• Primary works in a variety of genres—from science fiction writers, essayists, poets, and others—support close reading and the gathering of textual evidence to provide ample opportunity for reader-response activities. 
  • Materials support interdisciplinary approaches to the humanities, information literacy, and the development of critical-thinking skills.
  • Current and comprehensive literature criticism, biographical information, reviews, and references promote deeper literary understanding.

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Featured Authors: 21st-Century Literature

Among the thousands of primary sources, criticisms, and articles in Gale Literature Resource Center include works examining the following twenty-first-century authors:

  • Chimamanda Ngozi Adichie
  • Sherman Alexie
  • Svetlana Alexievich
  • Isabel Allende
  • Margaret Atwood
  • Ta-Nehisi Coates
  • Elena Ferrante
  • Jonathan Franzen
  • Neil Gaiman
  • Malcolm Gladwell
  • Stephen King
  • Yiyun Li
  • Hilary Mantel
  • George R. R. Martin
  • Ian McEwan
  • Haruki Murakami
  • George Saunders
  • Zadie Smith
  • Donna Tartt
  • Colson Whitehead

Want to explore all that Gale Literature Resource Center has to offer?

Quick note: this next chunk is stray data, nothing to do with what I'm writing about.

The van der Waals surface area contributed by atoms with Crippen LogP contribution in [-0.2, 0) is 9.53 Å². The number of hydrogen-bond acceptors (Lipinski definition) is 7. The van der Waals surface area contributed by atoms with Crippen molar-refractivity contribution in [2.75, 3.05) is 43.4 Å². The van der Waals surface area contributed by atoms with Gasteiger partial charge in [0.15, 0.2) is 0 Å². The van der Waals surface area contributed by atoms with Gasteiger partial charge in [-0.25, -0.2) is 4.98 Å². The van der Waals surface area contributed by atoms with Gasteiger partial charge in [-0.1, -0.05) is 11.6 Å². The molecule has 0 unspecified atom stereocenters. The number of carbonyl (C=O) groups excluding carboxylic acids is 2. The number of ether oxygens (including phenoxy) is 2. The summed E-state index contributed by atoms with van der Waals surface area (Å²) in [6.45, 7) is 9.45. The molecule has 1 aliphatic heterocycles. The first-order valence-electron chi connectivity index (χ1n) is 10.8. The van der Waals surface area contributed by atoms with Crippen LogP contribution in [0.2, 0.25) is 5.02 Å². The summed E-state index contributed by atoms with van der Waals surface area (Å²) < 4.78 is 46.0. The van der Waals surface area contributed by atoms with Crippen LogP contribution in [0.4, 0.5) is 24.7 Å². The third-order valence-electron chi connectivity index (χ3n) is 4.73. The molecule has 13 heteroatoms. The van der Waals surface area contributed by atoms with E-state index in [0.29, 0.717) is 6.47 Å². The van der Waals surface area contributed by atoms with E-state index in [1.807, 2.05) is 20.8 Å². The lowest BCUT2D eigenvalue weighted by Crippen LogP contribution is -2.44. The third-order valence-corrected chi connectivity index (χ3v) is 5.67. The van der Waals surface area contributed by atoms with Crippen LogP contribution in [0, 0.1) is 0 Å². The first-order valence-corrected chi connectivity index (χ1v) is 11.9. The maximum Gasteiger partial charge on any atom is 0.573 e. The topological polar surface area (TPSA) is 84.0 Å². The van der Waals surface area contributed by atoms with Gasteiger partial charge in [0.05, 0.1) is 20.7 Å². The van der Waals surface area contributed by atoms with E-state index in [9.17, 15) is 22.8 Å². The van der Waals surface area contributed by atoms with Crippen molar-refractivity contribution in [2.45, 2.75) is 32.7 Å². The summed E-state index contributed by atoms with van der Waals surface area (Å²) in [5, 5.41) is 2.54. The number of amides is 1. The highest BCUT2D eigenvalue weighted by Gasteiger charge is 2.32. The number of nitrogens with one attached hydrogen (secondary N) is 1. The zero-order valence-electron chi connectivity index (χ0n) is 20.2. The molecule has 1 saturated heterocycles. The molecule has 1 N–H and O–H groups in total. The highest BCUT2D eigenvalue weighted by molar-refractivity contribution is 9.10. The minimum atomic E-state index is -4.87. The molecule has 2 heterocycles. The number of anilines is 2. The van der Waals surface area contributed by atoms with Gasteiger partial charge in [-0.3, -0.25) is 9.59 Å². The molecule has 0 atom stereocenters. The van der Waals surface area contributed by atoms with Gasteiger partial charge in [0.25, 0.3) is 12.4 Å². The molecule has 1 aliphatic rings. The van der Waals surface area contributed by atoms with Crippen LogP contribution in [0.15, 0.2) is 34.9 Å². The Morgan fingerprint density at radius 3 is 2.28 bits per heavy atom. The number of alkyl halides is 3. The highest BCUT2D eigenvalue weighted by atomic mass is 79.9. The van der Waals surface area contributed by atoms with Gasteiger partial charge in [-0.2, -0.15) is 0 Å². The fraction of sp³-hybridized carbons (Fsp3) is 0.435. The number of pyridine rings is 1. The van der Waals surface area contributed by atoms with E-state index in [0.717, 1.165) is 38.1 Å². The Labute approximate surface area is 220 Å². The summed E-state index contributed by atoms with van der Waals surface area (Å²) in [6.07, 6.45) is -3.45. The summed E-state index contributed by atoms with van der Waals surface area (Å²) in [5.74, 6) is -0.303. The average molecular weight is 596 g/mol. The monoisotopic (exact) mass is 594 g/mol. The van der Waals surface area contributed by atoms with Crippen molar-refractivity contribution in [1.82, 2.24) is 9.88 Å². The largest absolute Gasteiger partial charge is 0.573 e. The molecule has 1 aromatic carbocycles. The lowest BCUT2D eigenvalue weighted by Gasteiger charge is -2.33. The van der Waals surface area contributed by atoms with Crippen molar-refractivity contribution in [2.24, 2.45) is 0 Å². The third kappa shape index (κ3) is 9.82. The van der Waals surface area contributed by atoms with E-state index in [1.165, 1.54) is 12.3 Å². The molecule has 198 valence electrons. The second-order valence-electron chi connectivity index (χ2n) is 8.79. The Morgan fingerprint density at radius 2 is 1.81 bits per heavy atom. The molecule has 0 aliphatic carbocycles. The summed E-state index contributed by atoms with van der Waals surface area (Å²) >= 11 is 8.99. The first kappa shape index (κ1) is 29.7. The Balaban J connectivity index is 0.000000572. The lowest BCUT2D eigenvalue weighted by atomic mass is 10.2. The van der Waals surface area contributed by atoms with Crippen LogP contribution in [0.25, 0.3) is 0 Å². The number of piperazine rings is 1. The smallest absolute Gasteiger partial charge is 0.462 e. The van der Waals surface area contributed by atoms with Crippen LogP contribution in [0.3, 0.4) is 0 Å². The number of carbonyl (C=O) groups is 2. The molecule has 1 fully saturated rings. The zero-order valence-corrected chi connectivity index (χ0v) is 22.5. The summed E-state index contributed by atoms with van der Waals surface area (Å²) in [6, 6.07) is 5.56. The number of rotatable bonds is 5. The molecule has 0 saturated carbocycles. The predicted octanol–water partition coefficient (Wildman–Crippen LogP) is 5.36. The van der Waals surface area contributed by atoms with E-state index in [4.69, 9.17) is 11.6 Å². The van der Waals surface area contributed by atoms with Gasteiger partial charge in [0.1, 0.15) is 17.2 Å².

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Resource Spotlight:

From “Introduction: Imagining Crisis in Twenty-First Century American Literature and Media” (Studies in the Literary Imagination; Vol. 50, Issue 2)

“The collection of articles gathered in this thematic issue is the second of a two-issue volume exploring crisis narratives in the twenty-first-century United States: Twenty-First-Century American Crises: Reflections, Representations, Transformations. Issue one (SLI, vol. 50, no. 1, Spring 2017) focused on the representation of historical crisis narratives, memorialization, and the examination of migrant traces in museums. It also highlighted the role of civil actors and social movements whose actions are currently revitalizing urban and rural spaces across the nation, such as Native American water protectors and Black Lives Matter. Finally, it considered fictional interventions that have explored human and post-human relations after catastrophe within the literary domain. Looking for crisis symptoms and symbols beyond the nation and also within itself, issue two complements the first set of contributions, focusing instead on literary and media responses to the new crisis scenarios that are redefining the American narrative imagination in the new millennium. The representations of crisis that are tackled in this second issue are broad in genre and scope, as they include recent novels, plays, films, and also TV series, but they all share a central idea: contemporary crises cross into the personal and the collective threads of national preoccupations and more intimate manifestations of such crises. Additionally, these literary and media texts engage feelings of bereavement, environmental destruction, racism, male-abuse, and xenophobia while they strategically open creative sites of struggle and resistance through unexpected gestures, symbols, and spaces.”


Brígido-Corachán, Anna M., and Ana Fernández-Caparrós. “Introduction: Imagining Crisis in Twenty-First Century American Literature and Media.” Studies in the Literary Imagination 50, no. 2 (2017): v+. Gale Literature Resource Center, accessed September 30, 2022.